# Re: Testing relational databases

Date: Mon, 10 Jul 2006 10:15:16 -0600

Message-ID: <MPG.1f1c2afebbdbf7b3989773_at_news.altopia.net>

Marshall <marshall.spight_at_gmail.com> wrote:

> Now, I would argue that what we most often want is actually

*> not existential quantification but universal quantification. In fact,
**> what we *really* want is existential quantification, universal
**> quantification, and witnesses, and we want them all available
**> both at compile time and at runtime. And we want the
**> witnesses to be system generated wherever possible.
**>
**> What we get with unit tests is existential quantification
**> with programmer generated witnesses at compile time,
**> so it's actually a start in the direction of what we want.
*

If you've got a proof that for all X, P(X), then that gets you everything you need. Assuming that the domain is non-empty, that also guarantees that there exists an X such that P(X). I don't understand why you say that you want a "witness". What good does the witness do after you've got a proof for all X (if, again, the domain of X is nonempty) ?

> Of course, we run in to problems if we begin to claim that

*> we can use existential quantification to demonstrate
**> universal quantification; this is of course unsound.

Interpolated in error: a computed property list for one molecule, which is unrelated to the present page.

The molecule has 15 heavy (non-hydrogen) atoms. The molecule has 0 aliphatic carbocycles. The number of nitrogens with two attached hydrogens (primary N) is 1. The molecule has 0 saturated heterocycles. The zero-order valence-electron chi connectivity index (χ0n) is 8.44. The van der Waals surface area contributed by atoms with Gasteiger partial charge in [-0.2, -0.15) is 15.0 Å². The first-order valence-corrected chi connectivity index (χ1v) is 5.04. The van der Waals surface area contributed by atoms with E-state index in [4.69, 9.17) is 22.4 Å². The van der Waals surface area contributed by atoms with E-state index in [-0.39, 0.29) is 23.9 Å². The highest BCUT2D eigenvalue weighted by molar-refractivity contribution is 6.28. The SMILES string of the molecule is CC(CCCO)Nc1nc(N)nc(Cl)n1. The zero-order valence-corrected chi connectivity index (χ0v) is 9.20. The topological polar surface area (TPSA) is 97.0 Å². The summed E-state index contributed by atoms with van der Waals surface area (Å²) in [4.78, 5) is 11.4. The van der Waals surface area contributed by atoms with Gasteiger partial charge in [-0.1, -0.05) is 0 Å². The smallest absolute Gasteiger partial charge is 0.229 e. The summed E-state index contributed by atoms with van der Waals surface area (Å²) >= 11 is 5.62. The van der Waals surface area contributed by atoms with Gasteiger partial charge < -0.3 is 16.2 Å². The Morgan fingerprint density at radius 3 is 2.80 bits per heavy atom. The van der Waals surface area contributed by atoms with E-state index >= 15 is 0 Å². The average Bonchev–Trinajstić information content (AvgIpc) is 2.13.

*

It seems to me that there are really two things going on here. Tests make lousy proofs. However, there are things that are hard to prove. The absence of typographical errors in a program, for example, is not amenable to sitting down and writing out a proof. As a deeper case, heuristics are often used for solving problems for which some means of formalizing a "correct" answer is not known. Often, the best one can do is to demonstrate that the heuristic seems to give fairly good results in a lot of common cases. Testing is fine for demonstrating this, and unit testing at least contains good regression testing.

I am not a fan of the pervasive unit testing fad... but it's clearly not useless. Some testing is clearly required, if nothing else just to catch the typographical error case. A line needs to be drawn, though, somewhere between there and unit testing for the correctness of algorithms.

-- Chris Smith - Lead Software Developer / Technical Trainer MindIQ CorporationReceived on Mon Jul 10 2006 - 18:15:16 CEST